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London Referendum Thursday, 16 April, 1998, 07:54 GMT 08:54 UK
Clever Dick
Whittington's memorial
Whittington's memorial, Highgate Hill, London
As the government sets out to establish the new office of London mayor, the legacy the city's most famous mayor lives on.

Pauntley
Pauntley
Dick Whittington, who is remembered today for the rags-to-riches story still performed in pantomimes, left his substantial fortune to charity.

Thanks to the careful investments by the executors of his will, the former mayor's will still provides dozens of charities with much-needed funding more than 500 years later.

Streets paved with gold

Born in the second half of the 14th century, Whittington left his hometown of Pauntley in Gloucestershire as a young man to seek his fortune in the big city.

Whittington's name appearing in the King's accounts
Whittington's name appearing in the King's accounts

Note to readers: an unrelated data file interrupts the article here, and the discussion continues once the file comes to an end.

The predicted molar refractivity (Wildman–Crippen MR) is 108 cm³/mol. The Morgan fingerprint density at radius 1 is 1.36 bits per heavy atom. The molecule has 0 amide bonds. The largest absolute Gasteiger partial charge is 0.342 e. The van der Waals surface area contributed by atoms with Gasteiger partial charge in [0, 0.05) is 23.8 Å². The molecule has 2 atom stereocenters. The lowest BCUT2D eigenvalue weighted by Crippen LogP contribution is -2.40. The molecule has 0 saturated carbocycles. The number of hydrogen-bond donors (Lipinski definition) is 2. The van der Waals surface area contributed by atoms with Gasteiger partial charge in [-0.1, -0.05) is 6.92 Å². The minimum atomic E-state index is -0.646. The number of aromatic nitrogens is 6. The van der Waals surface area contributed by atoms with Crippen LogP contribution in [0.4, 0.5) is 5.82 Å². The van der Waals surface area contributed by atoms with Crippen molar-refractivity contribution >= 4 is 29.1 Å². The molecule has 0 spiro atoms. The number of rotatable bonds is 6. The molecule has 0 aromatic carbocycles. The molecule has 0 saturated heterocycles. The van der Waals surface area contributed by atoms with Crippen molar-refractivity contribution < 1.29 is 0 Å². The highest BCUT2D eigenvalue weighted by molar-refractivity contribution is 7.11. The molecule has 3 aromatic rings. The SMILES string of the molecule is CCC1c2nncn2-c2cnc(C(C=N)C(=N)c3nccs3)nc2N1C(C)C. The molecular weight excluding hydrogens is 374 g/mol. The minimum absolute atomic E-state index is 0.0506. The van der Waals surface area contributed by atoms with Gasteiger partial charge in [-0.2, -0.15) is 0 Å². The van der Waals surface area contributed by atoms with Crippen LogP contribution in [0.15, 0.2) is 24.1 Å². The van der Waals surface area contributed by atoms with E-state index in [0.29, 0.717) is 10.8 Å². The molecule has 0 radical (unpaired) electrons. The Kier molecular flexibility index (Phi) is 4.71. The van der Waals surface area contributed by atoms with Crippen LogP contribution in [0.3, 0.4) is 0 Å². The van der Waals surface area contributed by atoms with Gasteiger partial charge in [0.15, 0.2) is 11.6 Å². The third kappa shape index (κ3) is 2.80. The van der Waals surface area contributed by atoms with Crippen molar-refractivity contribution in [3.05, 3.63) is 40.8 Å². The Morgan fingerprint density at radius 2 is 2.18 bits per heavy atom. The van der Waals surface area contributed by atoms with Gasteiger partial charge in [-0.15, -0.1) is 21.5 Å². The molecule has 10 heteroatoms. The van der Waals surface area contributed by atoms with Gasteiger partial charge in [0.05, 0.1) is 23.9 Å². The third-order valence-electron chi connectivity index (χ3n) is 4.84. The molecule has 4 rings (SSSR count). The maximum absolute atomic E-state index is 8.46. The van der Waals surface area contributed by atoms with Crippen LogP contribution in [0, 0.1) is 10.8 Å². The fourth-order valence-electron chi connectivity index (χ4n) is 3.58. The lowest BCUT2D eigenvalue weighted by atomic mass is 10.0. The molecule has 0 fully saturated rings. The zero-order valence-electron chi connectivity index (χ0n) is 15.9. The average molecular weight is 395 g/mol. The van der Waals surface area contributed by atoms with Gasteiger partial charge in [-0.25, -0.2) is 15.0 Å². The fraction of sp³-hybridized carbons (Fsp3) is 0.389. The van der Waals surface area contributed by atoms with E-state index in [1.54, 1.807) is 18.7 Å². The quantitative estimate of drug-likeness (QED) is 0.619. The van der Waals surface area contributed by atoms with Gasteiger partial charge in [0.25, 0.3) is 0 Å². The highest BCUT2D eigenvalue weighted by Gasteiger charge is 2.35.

Unlike his pantomime counterpart, he was never poor and started his commercial career as an apprentice to a mercer, or merchant. Soon after, he began supplying fine cloths to members of the aristocracy. At court, Whittington gained contacts that eventually led him to supply King Richard II himself.

Whittington rose quickly becoming the master of the Mercer's Company in 1395, a position he held three times. According to "Who's Who in Late Medieval England," Richard Whittington was the "outstanding London merchant of his day." In 1397, the King appointed him mayor of London.

By the time of his death in 1423, Whittington had amassed a fortune totalling 7,000 - making him the medieval equivalent of multi-millionaire.

The myth is born

But it was only at his death that the legend was born. A widower with no children, Whittington left his entire fortune to charity.

The executor of his will, the Mercer's Company, quickly set about constructing, libraries and almshouses in Whittington's name for the "poor and needy" of London.

plaque
His house in the City no longer stands but a plaque marks the spot
But it also invested brilliantly. Today, more than 60 elderly people are still cared for in Whittington's College (more an almshouse than academic institution). The fund also provides charities such as Scope, Gingerbread and the YMCA with funds for their good works as well as other good causes in London.

In 1996, the fund donated over 2m to a variety of charities. Not a bad annual return on an initial investment of just 7,000.

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